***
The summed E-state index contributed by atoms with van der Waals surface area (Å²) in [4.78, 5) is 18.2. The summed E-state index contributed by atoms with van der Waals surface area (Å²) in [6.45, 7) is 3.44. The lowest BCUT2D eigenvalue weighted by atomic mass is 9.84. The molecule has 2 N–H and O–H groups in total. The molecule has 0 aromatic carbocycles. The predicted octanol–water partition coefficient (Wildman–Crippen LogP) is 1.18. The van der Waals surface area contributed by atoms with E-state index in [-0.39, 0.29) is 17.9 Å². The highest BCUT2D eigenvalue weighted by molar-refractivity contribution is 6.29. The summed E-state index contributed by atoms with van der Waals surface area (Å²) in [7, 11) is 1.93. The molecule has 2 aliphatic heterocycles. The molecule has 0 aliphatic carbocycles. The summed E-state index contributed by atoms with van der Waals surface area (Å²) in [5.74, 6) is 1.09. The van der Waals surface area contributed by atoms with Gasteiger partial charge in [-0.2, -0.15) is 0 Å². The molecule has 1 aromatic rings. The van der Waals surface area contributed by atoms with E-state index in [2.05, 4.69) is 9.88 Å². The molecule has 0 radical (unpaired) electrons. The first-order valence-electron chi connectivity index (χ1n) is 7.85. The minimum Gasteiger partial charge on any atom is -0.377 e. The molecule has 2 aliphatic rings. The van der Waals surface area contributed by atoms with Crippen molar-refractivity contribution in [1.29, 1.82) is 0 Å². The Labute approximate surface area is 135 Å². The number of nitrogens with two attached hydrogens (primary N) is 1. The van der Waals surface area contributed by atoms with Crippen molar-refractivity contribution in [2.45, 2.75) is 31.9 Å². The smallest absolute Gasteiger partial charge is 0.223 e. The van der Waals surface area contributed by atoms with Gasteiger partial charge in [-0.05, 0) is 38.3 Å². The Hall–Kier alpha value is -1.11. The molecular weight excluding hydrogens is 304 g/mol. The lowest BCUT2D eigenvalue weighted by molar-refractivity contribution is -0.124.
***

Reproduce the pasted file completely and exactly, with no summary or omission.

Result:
The summed E-state index contributed by atoms with van der Waals surface area (Å²) in [4.78, 5) is 18.2. The summed E-state index contributed by atoms with van der Waals surface area (Å²) in [6.45, 7) is 3.44. The lowest BCUT2D eigenvalue weighted by atomic mass is 9.84. The molecule has 2 N–H and O–H groups in total. The molecule has 0 aromatic carbocycles. The predicted octanol–water partition coefficient (Wildman–Crippen LogP) is 1.18. The van der Waals surface area contributed by atoms with E-state index in [-0.39, 0.29) is 17.9 Å². The highest BCUT2D eigenvalue weighted by molar-refractivity contribution is 6.29. The summed E-state index contributed by atoms with van der Waals surface area (Å²) in [7, 11) is 1.93. The molecule has 2 aliphatic heterocycles. The molecule has 0 aliphatic carbocycles. The summed E-state index contributed by atoms with van der Waals surface area (Å²) in [5.74, 6) is 1.09. The van der Waals surface area contributed by atoms with Gasteiger partial charge in [-0.2, -0.15) is 0 Å². The molecule has 1 aromatic rings. The van der Waals surface area contributed by atoms with E-state index in [2.05, 4.69) is 9.88 Å². The molecule has 0 radical (unpaired) electrons. The first-order valence-electron chi connectivity index (χ1n) is 7.85. The minimum Gasteiger partial charge on any atom is -0.377 e. The molecule has 2 aliphatic rings. The van der Waals surface area contributed by atoms with Crippen molar-refractivity contribution in [1.29, 1.82) is 0 Å². The Labute approximate surface area is 135 Å². The number of nitrogens with two attached hydrogens (primary N) is 1. The van der Waals surface area contributed by atoms with Crippen molar-refractivity contribution in [2.45, 2.75) is 31.9 Å². The smallest absolute Gasteiger partial charge is 0.223 e. The van der Waals surface area contributed by atoms with Gasteiger partial charge in [-0.05, 0) is 38.3 Å². The Hall–Kier alpha value is -1.11. The molecular weight excluding hydrogens is 304 g/mol. The lowest BCUT2D eigenvalue weighted by molar-refractivity contribution is -0.124.